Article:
This part of the experiment precedes much like the first part except that now we will only be
using one cart. We will push the cart and it will strike a wall, and recoil backwards.
9. Use one cart and place the Force sensor on it. Be
A. Initial Measurements
1. Measure the mass of each of the carts bare. Also measure the mass of the Force Sensor
(without the cord on the scale). The cart that will be closest to the Motion Sensor will have the
flag (the 3x5 card that
Determination of the Range of the Projectile
In the above figure, v
= initial velocity of the projectile, h = table height, R = range of projectile and t
= flight time.
9. If the errors in all the other variables are negligible compared to that in v0,
A. Initial Measurements
Measure the length of the pendulum from the pivot point to the center of the ball cavity.
Measure the mass of the pendulum.
Measure the mass of the projectile.
For the remainder of the experiment, cock the gun
Calculation of Trajectories using Conservation Laws
The laws of conservation of momentum and energy are two of the fundamental laws of physics.
We will investigate these laws by using a device called a ballistic pendulum. In the process, w
Making some judgment about the validity of the last statement in the Theory section is your goal.
You must make comparisons for values of Fspring and ac for five different values of the radius of
rotation and these radii should cover the entire
A. The Null Test
Now that we understand how to combine errors in order to report a 90% confidence interval for a
calculated value, we can proceed to investigate the procedure for comparing a measured value
with an accepted value, or two measured va
Measuring g Using Pasco (Picket Fence)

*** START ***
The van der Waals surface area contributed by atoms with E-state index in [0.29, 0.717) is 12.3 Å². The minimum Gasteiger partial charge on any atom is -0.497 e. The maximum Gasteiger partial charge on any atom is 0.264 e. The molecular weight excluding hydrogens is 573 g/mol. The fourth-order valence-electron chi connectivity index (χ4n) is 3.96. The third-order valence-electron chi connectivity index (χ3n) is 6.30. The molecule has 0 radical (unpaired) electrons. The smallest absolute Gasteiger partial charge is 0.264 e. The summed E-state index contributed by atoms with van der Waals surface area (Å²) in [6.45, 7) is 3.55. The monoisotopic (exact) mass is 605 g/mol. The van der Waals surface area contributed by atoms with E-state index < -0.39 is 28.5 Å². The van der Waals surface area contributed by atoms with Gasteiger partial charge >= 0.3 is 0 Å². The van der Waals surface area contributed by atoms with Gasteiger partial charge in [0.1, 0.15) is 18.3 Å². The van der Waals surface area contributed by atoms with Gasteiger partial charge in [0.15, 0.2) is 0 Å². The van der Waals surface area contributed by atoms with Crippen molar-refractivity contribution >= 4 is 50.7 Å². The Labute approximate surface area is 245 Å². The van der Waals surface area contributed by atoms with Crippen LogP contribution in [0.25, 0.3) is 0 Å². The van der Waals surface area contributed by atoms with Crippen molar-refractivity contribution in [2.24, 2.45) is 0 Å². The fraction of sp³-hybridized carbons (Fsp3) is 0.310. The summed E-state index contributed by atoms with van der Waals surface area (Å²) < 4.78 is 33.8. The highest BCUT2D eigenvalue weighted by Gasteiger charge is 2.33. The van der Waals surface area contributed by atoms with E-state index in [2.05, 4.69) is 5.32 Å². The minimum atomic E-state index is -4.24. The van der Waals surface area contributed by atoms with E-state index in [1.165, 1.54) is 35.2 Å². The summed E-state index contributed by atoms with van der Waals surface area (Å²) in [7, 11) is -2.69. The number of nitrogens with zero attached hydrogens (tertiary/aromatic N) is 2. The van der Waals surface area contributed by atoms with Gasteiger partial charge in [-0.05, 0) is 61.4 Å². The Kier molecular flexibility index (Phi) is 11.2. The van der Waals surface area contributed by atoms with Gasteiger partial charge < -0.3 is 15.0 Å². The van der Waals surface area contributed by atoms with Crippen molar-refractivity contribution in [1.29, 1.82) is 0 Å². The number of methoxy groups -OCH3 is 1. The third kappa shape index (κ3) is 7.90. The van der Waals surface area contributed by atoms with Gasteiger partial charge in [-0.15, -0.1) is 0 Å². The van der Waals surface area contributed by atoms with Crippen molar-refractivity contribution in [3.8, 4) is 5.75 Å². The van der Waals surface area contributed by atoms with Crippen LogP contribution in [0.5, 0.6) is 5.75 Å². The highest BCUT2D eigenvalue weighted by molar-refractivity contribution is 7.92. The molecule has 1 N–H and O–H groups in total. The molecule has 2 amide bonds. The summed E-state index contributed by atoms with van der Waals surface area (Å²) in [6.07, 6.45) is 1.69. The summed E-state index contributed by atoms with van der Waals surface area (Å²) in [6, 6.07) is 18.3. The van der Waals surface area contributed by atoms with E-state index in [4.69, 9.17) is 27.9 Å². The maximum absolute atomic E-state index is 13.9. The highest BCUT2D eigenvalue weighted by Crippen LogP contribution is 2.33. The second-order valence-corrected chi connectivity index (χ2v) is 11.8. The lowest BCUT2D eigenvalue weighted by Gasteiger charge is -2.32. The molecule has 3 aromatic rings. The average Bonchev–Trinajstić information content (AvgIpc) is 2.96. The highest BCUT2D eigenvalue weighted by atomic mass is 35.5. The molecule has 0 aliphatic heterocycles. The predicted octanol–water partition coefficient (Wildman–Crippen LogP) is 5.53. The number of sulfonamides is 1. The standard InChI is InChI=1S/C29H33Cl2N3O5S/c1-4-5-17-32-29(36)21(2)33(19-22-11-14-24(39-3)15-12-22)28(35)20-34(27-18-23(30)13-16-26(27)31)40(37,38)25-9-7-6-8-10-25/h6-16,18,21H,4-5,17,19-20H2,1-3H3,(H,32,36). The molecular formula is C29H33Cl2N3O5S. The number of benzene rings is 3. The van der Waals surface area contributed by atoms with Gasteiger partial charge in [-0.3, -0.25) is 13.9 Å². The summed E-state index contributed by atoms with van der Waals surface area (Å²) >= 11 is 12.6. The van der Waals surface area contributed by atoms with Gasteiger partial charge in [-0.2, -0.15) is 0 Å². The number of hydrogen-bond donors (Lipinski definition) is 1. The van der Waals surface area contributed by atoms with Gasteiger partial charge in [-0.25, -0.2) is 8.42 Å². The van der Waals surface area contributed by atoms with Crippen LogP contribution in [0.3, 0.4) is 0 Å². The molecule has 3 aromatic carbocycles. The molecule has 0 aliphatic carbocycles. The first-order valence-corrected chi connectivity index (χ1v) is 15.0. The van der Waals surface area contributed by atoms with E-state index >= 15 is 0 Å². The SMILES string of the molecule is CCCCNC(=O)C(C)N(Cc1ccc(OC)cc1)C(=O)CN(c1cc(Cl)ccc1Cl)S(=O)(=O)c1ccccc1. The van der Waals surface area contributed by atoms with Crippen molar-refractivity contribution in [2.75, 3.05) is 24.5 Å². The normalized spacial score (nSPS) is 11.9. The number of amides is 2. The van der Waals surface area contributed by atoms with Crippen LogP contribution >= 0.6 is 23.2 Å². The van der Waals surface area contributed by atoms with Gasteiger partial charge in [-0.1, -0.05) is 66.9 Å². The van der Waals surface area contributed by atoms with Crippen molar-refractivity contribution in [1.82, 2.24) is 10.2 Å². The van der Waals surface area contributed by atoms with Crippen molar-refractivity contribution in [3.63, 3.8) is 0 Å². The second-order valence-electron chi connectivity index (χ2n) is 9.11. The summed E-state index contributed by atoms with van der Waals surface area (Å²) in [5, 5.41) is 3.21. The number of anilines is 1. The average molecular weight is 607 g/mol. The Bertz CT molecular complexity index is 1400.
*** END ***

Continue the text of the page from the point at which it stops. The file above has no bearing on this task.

In part 1, you determined the acceleration due to gravity from Sparky. You will now determine
the acceleration due to gravity using the Pasco interface and what is called a picket fence. There
are subtle differences
Measuring g Using Sparky
We will study the motion of a freely falling body and, in particular, measure the acceleration due
to gravity. With the apparatus supplied, an object is allowed to fall freely and its positions at the
ends of successive time inter
Combining Experimental Errors
After measuring the length and width of the block last week, you were asked the following
question: "Since your measurements of the length and width are subject to random error, how
should you report the area of the block inc
A. Coin Toss
There are some measurements for which we are almost certain of the mean of a large number of
repetitions. For example, we expect that the average number of heads appearing in a large
number of tosses of ten unbiased coins should be 5 and that
Given the pervasiveness of random error, one of the tasks of the experimentalist is to estimate the
probability that someone who performs an apparently identical experiment will obtain a different
result (measuring the width of the table top mentio
Introduction to Terms
In the laboratory neither the measuring instrument nor the measuring procedure is ever perfect;
consequently, every experiment is subject to experimental error. A reported result which does not
include the experimental error is serio